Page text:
Are You For Real?: Vanek, Horton, Fleury
We are just days away from the NHL trade deadline, always an exciting time for fantasy leaguers. With every move comes a potential change in value for both those directly involved and those not. The "luckiest" fantasy owner is he or she who predicts and properly anticipates a trade before it happens.
Furthermore, most fantasy leagues are seeing their own trade deadlines approach as well. So time is of the essence and shouldn't be squandered.
Vanek, now in his third season, has been a fantasy darling ever since he stepped onto the NHL ice. But things haven't come quite so easily for the young Austrian this season. He is on pace for 57 points, which is a big disappointment, considering his 84 points last season. But things have become interesting recently, as eight of his 22 goals have come since Feb. 1. Newsflash: Vanek is good again. Is now the time to trade for him?
John: No, no, no. Vanek is not for real. At least in my mind, there is some cause for concern. Exactly half of his goals this season have come on the power play, and it's no secret the Sabres are looking to trade away quarterback Brian Campbell. The job then would fall to Jaroslav Spacek, who, although decent, certainly is no Campbell. I doubt Vanek will continue playing as well as he has, although he does have the pure talent to create opportunities for himself and be a fantasy factor down the stretch.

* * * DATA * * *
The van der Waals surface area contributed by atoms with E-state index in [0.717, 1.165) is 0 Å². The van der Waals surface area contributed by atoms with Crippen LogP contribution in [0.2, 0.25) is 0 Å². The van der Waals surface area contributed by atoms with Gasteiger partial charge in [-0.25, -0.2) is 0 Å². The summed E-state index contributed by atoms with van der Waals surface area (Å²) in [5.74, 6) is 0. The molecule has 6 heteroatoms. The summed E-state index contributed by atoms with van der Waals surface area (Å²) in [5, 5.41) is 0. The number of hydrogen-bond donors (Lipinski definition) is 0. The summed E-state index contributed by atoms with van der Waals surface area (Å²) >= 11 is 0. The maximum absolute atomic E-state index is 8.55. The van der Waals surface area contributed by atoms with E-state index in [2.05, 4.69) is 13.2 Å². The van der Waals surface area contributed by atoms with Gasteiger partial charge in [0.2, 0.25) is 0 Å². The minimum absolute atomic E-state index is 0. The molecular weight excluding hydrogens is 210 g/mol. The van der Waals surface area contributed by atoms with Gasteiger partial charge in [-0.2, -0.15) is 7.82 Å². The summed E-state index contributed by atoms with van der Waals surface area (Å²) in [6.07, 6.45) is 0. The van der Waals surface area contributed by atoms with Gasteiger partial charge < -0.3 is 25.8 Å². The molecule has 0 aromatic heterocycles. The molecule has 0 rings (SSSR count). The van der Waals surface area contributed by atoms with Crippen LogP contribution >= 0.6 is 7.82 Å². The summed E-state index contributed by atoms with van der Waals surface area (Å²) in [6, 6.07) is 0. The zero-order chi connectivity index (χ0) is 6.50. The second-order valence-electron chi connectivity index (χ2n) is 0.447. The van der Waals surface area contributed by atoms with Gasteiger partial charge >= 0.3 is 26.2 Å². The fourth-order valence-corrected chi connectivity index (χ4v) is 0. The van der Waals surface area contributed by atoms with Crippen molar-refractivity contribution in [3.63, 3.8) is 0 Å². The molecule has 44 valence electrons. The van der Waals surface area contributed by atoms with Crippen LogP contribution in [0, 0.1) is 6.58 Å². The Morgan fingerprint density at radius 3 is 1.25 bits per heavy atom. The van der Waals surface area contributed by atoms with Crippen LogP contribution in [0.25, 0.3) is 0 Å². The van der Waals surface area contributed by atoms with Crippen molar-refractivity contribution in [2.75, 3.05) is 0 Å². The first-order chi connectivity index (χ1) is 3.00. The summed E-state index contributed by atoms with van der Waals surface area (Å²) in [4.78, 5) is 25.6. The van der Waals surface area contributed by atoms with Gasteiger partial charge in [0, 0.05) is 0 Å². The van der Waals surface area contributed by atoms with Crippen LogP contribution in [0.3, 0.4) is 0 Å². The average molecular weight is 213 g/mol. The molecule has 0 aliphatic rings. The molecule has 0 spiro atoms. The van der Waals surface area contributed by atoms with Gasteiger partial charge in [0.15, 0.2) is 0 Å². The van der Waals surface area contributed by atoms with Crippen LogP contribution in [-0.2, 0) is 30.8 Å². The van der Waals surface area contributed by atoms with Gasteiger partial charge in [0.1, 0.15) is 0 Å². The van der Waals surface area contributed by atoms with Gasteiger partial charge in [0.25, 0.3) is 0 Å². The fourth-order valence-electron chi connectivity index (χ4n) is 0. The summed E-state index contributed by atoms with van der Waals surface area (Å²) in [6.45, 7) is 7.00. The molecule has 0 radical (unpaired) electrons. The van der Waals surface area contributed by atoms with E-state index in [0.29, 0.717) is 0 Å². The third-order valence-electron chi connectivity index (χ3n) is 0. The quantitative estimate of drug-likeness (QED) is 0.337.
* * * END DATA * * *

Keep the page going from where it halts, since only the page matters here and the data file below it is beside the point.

Victoria: Never mind your Brian Campbell talk. Vanek absolutely is for real. He is just finally playing up to expectations. He surely has been a disappointment this season, but that has had far less to do with his teammates as opposed to what has taken place in his own head. There is little doubt the franchise winger got all freaked out after signing that monster $50 million contract. Initially, he just couldn't deal with the pressure. But since everyone in Buffalo has written him off (to a degree), he is relaxed and producing again. You nailed it square on the head when mentioning talent, Johnny. Vanek is a natural goal scorer; one way or another, he finds a way. Regardless of whom he skates with. Now that he is a little less panicked, I expect good numbers out of him down the stretch. Besides, trade-wise, you wouldn't get much in return at this point.
Horton is no stranger to us here at AYFR. He was featured, early on, as a candidate set to have a breakout season and someone to target via trade. So, what's changed? Everything. It has been rumored, often, that captain Olli Jokinen is on his way out of town pre-trade deadline, leaving poor Nathan alone to fend for himself. Will Horton be able to keep up his career-best pace if, and when, Jokinen is no longer a Panther? And more importantly, will he hear a who? (shout out to Dr. Seuss)